CD: No, I didn’t get the flu, but like 13 of them did. I remember the ’95 year against Kansas -which was back-to-back night games- because during the Colorado week I came down with walking pneumonia. I had a week and a half to prepare for that Thanksgiving game. And I remember I lost 25 pounds and had to go the hospital and get put on a respirator thing, and got to come in and play against Colorado that week. So I didn’t get the flu like everybody got after that game, I already had pneumonia for the previous game. (laughs)
It was walking pneumonia or something like that. I went in for treatment every day. I went in to see Dr. Albers and those guys and said, ‘Man, I feel great! I just jumped in a cold shower and broke the fever. I feel great!’ And they were like, “You just broke one and you feel great?” And they took my temperature and it was 104, still. (laughs) And the whole time I was, ‘Now I feel great!’ (laughs)
Q: It beat the heck out of 106 degrees, right?
CD: Yeah, I felt like a million bucks because I just ‘broke it.’ I felt awesome. (laughs)
Q: Maybe you guys on the O-line had more pain tolerance than most folks?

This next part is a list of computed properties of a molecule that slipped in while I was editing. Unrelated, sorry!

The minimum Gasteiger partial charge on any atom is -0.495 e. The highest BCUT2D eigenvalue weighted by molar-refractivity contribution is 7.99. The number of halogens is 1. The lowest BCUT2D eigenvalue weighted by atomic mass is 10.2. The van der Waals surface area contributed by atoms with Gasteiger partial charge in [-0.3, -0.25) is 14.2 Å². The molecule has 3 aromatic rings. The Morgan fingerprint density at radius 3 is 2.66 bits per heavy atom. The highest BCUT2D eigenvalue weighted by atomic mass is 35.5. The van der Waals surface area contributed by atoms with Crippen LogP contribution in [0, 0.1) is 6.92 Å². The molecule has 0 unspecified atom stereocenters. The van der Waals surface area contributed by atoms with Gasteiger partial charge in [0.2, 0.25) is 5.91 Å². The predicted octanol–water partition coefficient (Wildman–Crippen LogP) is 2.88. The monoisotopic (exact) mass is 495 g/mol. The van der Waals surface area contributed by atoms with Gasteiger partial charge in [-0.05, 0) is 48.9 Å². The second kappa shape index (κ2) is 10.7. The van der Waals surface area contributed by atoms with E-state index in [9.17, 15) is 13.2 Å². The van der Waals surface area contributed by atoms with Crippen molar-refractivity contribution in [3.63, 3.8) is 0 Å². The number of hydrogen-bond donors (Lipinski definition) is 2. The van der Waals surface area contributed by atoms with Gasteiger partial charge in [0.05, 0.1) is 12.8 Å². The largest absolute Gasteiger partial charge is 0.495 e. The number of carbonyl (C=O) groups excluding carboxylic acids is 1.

CD: I don’t know, but anytime you’ve got fevers, they suck. I just remember being so miserable I couldn’t even get out of bed.
Q: Any thoughts on the backs you guys were blocking for?
CD: Tommie was all business in the huddle. He wanted to score on every play. He was very, very serious. His demeanor was his demeanor, that was Tommie. Some people might call it a negative knock on him because he was that way, and he didn’t really build the great friendships off the field because of the way he was on the field. He made it clear he was there to play football and not befriend, but that’s just the way Tommie was. But I never wanted a different quarterback in the huddle, because Tommie wanted to score on every play. He let it be known that if you missed a block, he’d tell you. If he did something wrong he was the first one to admit that he did it wrong. It wasn’t like he was all blame and no responsibility. If he missed the pitch he’d say, “My fault, guys.” That was just Tommie.
As for Lawrence (Phillips), he didn’t say much on the field. He just ran like the wind blows. Ahman (Green) was such a low runner. When Ahman came in he was a freshman at the time. I just remember the way he’d run, so crouched over and so low to the ground. Clinton (Childs) was more of a.. kind of looked like a wet dog on tile when he ran. (laughs) He was just all over the place. It was just a lot of movement, it was not compact by any means. Clinton was just all over, but he moved fast. It was just the way he ran. Damon (Benning) was more shifty, he was more of a bouncer. When he’d get to a hole he’d try to jump out of it. He didn’t have that straight-ahead burst of speed, but he was very good side to side, laterally.